Zathract nodded and stood. Normally the administrator would come deliver the message, but after seven deaths of Sanctuary staff, people were panicking. No one could find the killer, and people were afraid. People were deciding to leave, and everyone left were working hard to keep this under control.

He followed the boy to the Elders. If they had made time to see him, they must have something good to say. When he got there, he noticed one of the Elders were gone. Only the Grand Mage and another Elder were there.

“You asked to see me,” Zathract said calmly.

“Hm? Oh, yes,” the Grand Mage said. “Sorry about the boy, our administrator is busy making an arrest.”

Zathract blinked. “He’s arresting someone?”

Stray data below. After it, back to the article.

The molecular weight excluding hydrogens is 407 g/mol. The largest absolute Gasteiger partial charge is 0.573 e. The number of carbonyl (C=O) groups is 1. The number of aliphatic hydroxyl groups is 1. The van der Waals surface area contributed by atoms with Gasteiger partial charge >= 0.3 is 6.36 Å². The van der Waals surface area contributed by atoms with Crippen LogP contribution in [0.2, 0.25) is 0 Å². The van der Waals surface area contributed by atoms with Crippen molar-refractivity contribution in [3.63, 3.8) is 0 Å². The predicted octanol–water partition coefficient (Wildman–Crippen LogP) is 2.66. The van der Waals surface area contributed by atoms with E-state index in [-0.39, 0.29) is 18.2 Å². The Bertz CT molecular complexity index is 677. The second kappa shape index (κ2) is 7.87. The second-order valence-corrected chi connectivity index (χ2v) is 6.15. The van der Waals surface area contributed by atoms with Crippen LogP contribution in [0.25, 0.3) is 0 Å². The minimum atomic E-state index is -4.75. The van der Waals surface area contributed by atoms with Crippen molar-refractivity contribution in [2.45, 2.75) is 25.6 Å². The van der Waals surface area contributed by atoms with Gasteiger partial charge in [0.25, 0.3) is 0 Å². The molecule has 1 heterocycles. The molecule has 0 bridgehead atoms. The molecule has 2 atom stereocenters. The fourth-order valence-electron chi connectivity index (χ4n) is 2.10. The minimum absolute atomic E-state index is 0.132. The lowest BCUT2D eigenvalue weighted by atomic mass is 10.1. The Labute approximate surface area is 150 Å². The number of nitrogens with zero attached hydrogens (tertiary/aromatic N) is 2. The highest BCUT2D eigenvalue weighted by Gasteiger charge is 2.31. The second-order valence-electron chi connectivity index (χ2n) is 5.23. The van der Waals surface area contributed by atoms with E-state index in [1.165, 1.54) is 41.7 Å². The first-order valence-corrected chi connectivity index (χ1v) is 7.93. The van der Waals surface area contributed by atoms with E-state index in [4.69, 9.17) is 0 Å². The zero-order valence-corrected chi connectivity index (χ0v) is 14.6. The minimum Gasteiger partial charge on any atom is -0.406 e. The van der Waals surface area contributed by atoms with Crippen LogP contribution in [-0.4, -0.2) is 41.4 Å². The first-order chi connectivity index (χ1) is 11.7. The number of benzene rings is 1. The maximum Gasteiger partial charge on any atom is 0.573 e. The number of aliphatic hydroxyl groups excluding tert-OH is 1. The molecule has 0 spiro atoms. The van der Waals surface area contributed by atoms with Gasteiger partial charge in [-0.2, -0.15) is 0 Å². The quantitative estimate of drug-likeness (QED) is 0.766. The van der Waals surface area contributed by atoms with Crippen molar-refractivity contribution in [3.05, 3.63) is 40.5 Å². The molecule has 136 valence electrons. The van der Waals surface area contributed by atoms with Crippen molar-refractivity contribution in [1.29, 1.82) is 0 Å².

“Yes. We’re a little short-handed at the moment.”

“But has he ever made an arrest before?”

“No. I’m sure he can handle it though.”

Zathract shook his head, not bothering to argue. “Any reason you called me here?”

“Yes.” The Grand Mage grew serious. “Have you got any leads on Strange?”

“None so far,” Zathract admitted.

“How can he be doing this? He’s an amateur killer.” The Elder spoke up, his voice indignant.

“He’s erratic, and unpredictable. He’s also smarter than he was when he was a child.”

“The thing is, Detective Mist, we’re afraid your judgment on this case may be a little… clouded.”

“My judgment is fine, thank you.” Zathract didn’t show any offense to this on the outside. A few years ago he would have narrowed his eyes and turned this into an argument. But he had to keep his calm.

“Never the less, we are putting another detective on this case with you.”